That said, the illustrated guides online actually made the repair extremely quick and frustration free. The few pieces came away from the old body with virtually no sign of whatever had wrecked the keyboard and trackpad and installed in the new shell just fine. The battery made me a bit nervous, as exposed lithium ion cells should make anyone nervous, but I kept sharp objects away from it and it installed fine as well. It would eventually be replaced, but not that day. I did have a minor issue seating the headphone jack daughter board, but other than the confidence boost of a successful repair, the process was fairly unremarkable. I wouldn’t suggest that kind of thing to a novice, but it’s not out of the question.
The MacBook Air, restored to functionality, is not without its quirks. Even powered by the replacement battery, it turns itself off around 20 percent battery strength, and I haven’t figured out a fix for that. The screen, for reasons I cannot fathom, has the iconic Apple logo burned into it, which should never happen simply because there would never be an occasion for it to. But repairs can’t continue, similarly to how they could never start on the white MacBook. In interest in the pursuit of the project, I ended up spending nearly the street value of this aged computer. To dump more money into it would make no sense. Any additional expense should instead see the computer parted back out and sold to make money toward a new or used device. It’s just not cost effective. In fact, it might never have been. But something, which I think is not unique to me, made the repair the more interesting option. Plus, still for less than its current value, I got a MacBook Air. The only trouble is that now it has sentimental value.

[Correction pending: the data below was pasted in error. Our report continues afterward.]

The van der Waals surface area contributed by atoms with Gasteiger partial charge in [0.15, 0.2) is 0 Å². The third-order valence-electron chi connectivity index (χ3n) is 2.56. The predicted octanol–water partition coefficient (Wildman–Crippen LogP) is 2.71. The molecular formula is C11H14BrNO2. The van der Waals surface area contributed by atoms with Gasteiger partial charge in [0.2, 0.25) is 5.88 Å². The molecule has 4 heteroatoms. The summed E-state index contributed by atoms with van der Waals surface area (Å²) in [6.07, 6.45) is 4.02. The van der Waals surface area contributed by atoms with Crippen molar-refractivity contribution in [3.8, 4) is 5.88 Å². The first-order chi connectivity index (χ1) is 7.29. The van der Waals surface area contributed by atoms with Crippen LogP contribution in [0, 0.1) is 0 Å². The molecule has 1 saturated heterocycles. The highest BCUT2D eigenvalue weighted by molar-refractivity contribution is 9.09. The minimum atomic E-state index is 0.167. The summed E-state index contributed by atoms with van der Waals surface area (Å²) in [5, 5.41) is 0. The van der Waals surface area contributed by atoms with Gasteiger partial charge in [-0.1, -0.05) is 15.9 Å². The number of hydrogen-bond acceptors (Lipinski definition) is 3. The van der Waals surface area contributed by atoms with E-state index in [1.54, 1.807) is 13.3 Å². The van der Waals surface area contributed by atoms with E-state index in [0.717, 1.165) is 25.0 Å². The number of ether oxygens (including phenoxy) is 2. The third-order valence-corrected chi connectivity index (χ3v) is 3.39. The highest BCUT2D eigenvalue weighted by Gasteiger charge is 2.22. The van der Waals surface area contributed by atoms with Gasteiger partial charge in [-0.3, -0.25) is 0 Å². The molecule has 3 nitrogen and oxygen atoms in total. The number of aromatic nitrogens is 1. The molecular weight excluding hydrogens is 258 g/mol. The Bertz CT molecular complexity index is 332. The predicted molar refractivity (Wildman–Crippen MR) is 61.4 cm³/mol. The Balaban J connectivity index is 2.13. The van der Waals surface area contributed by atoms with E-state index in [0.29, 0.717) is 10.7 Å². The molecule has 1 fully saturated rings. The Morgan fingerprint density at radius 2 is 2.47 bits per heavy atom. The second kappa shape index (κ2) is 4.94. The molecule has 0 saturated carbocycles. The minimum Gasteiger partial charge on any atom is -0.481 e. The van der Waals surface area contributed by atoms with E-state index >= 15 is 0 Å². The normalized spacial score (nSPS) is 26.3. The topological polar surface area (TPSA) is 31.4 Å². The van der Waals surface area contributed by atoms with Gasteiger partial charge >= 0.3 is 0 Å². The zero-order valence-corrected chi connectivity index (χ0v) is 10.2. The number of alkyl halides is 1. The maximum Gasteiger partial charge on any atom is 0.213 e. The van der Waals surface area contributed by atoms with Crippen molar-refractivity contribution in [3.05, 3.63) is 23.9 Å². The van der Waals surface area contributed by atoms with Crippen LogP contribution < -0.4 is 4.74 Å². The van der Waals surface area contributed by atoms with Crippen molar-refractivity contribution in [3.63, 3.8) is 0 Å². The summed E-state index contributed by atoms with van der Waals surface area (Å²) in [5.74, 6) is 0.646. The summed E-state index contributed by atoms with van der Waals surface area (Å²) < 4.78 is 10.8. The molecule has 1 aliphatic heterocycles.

There’s also the philosophical question of how many parts can you replace in a computer and have it still be the same computer? Is the ‘soul’ of the computer perhaps in the mainboard and all other parts may be replaced but the ‘identity’ remains?
And on the topic of identity, I never bothered to change the original Share name of the computer. Initially I didn’t think of it, but now it serves to remind me of the lovely woman who was kind enough to give me a pile of old laptops.
Got an old computer or a new computer you like or hate or are indifferent to and want to talk about it?
I’m @geekadematt on Twitter and this has been “Into the Vault: MacBook Air 13 2011”.
The MacBook Air (2011) “Lea” is an Apple Mac laptop. This one is a 13 inch non-Retina model with a 1440×900 display resolution powered by Intel’s HD3000 graphics which are integrated into the Intel Core i5-2237M CPU (formerly Sandy Bridge). The i5 is comprised of two physical CPU cores processing two simultaneous threads. It has 4 GB DDR3 RAM integrated onto the mainboard and is not upgradable. It came with a proprietary 128 GB SSD which has since been replaced with a shady m.2 adapter and a top of its class 500 GB Samsung Evo 850 SSD which was a poor decision because it is probably more valuable than the rest of the entire laptop. It features two USB 2.0 ports, one Thunderbolt 1 port, and one headphone jack. It charges via the Apple MagSafe power connection and connects to the world via 802.11n wifi or Bluetooth 4.0. Also on board is a handy SDXC slot, which I’m sad to see is becoming even less common than it once was.